Posts Tagged ‘Devon’
Tiverton vs Exmouth – Mamhead Cup Div. 2 – 16.03.2012.
Saturday Afternoon At The Tomato doesn’t have quite the same ring about it as the mid-70s classic jazz-fused song “Midnight At The Oasis”, but there was at least a tiny bit of Tiverton chess history involved as it was their first match at this experimental venue. “Tomato” is the striking title of a tapas bar, near the town centre in Tiverton, with a spacious room upstairs, which the owner lets free of charge, provided all the refreshments are purchased at the bar downstairs.
This was Exmouth’s 7th match of the season, and were so far undefeated, but any temptation to say they wanted to squash their opponents was firmly resisted. Just as well, too, because any squashing was done by the home team.
It all started so well, too, as John Stephens ended with a pretty finish in a pawn ending. At the other end, Simon Blake was the exchange up going into the endgame – a rook + 2 minor pieces vs 3 minor pieces. However, these included two knights, and these can become very slippery if given half a chance, and a knight check won a bishop, and it was downhill from thereon in. But at least the other two games looked solid enough, giving reasonable expectations of yet another drawn match. Gosling agreed a draw, which left Shaw wondering whether to also settle for a draw or try and for a win in order to win the match. But it was one of those positions in which whoever tries to push for win, usually ends up losing, and this is what happened, giving Tiverton the match.
|1||B. W. R. Hewson||174||0||1||J. K. F. Stephens||192|
|2||S. Bartlett||164||1||0||M. Shaw||166|
|3||I. S. Annetts||152||½||½||B. G. E. Gosling||164|
|4||J. Knowles||128||1||0||S. Blake||96|
In answer to the question “How many Arkells play chess?” most will give the answer ‘one’. Those who have read his autobiography Arkell’s Odyssey, knowing Keith has a brother Nick, may answer ‘two’. Wrong again. The answer’s ‘four’, as Nick has two children, Charlie-ann and Daniel, and all four were playing in the e2e4 Congress at Torquay this weekend.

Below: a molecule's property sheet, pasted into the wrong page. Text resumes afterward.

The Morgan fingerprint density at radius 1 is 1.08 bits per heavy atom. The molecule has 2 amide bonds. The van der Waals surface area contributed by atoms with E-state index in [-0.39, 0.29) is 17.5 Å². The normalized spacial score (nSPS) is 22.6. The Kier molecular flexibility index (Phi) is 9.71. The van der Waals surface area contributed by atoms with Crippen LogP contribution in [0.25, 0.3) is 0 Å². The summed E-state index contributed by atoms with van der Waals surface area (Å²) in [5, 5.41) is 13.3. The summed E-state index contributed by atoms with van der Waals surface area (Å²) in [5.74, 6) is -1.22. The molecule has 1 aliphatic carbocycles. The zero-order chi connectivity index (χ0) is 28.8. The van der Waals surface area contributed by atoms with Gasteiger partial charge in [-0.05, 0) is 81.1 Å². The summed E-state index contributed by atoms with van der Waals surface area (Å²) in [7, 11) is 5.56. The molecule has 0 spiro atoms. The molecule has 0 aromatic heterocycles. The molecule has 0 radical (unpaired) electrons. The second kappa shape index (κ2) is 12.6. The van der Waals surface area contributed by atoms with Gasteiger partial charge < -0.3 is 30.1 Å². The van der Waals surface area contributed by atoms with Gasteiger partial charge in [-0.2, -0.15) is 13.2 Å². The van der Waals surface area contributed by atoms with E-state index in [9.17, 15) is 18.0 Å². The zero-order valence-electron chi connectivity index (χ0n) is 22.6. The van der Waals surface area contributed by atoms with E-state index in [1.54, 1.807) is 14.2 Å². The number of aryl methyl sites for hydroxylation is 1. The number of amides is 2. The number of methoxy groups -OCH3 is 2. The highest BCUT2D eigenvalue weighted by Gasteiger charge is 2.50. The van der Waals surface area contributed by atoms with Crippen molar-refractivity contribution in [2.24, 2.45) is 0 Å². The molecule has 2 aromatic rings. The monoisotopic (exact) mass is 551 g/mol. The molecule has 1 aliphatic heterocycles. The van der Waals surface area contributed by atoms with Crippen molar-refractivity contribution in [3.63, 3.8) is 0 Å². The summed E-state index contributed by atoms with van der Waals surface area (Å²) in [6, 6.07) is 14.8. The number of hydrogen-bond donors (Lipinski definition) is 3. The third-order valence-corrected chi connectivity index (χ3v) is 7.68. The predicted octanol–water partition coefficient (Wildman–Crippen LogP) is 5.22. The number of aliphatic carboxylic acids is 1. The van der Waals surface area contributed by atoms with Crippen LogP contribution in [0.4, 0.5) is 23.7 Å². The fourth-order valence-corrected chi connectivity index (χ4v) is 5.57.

At the end of the day, Wells beat the clear leader, Dave Ledger, on Bd. 1 and Arkell (K. C.) beat Dominic Mackle to join Wells as joint-winners of the Open on 4/5, while a last round win by Martin Burrows allowed him to catch Ledger in 3rd= place.
There was a 4-way tie for 1st place in the Major (U-160), between Arthur Hibbitt (Bristol), Russell Barlow (Somerset), Brendan O’Gorman (DHSS) & Keith Osborne, all on 3.5.
Likewise, the Minor (U-125) finished with a 4-Way tie between Jacqui Barber-Lafon (Newton Abbot), Miles Davies (Bristol & Clifton), STephen CRockett (Redditch) and Lee Bullock (Hackney), all on 4 points.
East team enjoy last gasp win.
Three teams of 12 players representing the East, South and Western areas of Devon met at the Newton Abbot club on Sunday to compete in their annual jamboree.
The East gambled somewhat in playing the highly-graded John Stephens, and compensated for this by fielding a number of humbler players at the other end of the team. This tactic almost rebounded on them, as Stephens was well-beaten in the biggest upset of the afternoon, while none of the lower grades lost. Added to this, they defaulted one board as one player failed to turn up.